You’ve read tons of articles on stress. These days, who isn’t under pressure? Even kids at stuck at home because of COVID-19 are having difficulties coping.
You’ve also heard of advice on handling stress. But, have you heard about emotional agility that may be the solution to managing stress nowadays?
So, what’s emotional agility? It’s a concept popularized by Susan David, PH.D., a Harvard University Psychologist. Here’s her definition:
“Emotional agility is an individual’s ability to experience their thoughts and emotions and events in a way that doesn’t drive them in negative ways, but instead encourages them to reveal the best of themselves.”
Knowing Good and Bad Stress
People commonly refer to stress as something unpleasant. So you often hear them complain about how it’s making life more difficult for them.
But, stress can be good.
Take performers and athletes, for instance. Before they go on stage or enter the arena, they feel stress. But, it’s this “feeling” that gets them ready for their challenges. So, they practice, innovate and improve well before their performance.
Closer to home, people don’t talk about stress before a job interview, a first date or entering a contest. Activities people look forward to wouldn’t be described as stressful. Exciting is the more appropriate word to classify these.
“Bad” stress impacts people negatively. It’s relative, though. A chore or an event can upset a person but not another. “Bad” stress can increase blood pressure and cause headaches. Also, these cause negative feelings.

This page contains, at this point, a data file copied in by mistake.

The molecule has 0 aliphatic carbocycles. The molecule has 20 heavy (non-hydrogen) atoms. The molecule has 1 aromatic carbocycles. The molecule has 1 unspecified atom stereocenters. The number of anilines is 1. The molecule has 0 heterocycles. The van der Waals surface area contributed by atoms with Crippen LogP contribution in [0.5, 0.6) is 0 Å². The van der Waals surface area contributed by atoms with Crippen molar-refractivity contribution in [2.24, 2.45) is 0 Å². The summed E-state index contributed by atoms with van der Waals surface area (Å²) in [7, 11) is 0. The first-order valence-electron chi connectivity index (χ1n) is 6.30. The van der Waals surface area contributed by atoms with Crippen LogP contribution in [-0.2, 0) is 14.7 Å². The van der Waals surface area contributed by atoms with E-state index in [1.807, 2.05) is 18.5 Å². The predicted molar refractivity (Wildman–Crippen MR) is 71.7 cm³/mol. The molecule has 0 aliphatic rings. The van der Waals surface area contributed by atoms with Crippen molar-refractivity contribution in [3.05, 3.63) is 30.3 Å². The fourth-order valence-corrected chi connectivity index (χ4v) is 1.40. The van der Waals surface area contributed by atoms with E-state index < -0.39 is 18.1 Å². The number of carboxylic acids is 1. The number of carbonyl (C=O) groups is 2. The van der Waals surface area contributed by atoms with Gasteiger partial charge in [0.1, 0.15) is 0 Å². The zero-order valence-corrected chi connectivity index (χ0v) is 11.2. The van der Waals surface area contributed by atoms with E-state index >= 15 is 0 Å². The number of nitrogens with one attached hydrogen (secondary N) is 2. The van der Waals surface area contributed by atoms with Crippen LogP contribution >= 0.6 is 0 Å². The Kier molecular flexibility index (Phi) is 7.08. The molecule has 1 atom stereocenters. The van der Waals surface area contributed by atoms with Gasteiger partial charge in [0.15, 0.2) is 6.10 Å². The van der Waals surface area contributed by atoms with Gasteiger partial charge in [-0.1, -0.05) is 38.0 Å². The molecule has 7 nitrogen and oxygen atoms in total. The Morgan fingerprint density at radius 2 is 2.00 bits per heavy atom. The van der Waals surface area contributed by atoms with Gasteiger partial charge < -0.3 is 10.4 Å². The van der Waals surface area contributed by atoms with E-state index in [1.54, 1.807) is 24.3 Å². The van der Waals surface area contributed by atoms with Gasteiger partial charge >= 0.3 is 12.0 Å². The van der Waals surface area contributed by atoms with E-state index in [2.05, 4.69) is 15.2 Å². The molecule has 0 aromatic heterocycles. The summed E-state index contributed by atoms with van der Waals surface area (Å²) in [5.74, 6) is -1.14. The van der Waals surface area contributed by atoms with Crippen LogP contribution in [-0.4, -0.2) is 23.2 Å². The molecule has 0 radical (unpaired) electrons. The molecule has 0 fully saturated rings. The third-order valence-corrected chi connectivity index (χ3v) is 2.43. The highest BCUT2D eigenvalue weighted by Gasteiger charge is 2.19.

Practice emotional agility
When someone or something stresses you, self-diagnose for the reasons. Are you sad, angry or afraid? Zeroing on the emotions that cause stress will help relieve you of this.
For instance, you may be mad at certain people, so every time you see them, you’re stressed out. Dig deeper and you might discover the source of your anger. You might be angry because you’re holding grudges.
Also, you can be stressed because you’re fearful of failure. Addressing your fear is already half the battle won.
Completing tasks can be stressful. For instance, many are stressed going to work because they don’t realize they dislike their jobs. Often, there are some things they are not fond of doing. So, they get upset.
But once, they recognize the source of their stress, they can either look for other options or talk to their bosses. Maybe, they’ll be assigned to other tasks.
There are more instances, where you can apply emotional agility. This requires you to analyze the core reasons that stress you. Life will never be stress-free. But, you make it a bit easier by relieving yourself of unnecessary stresses.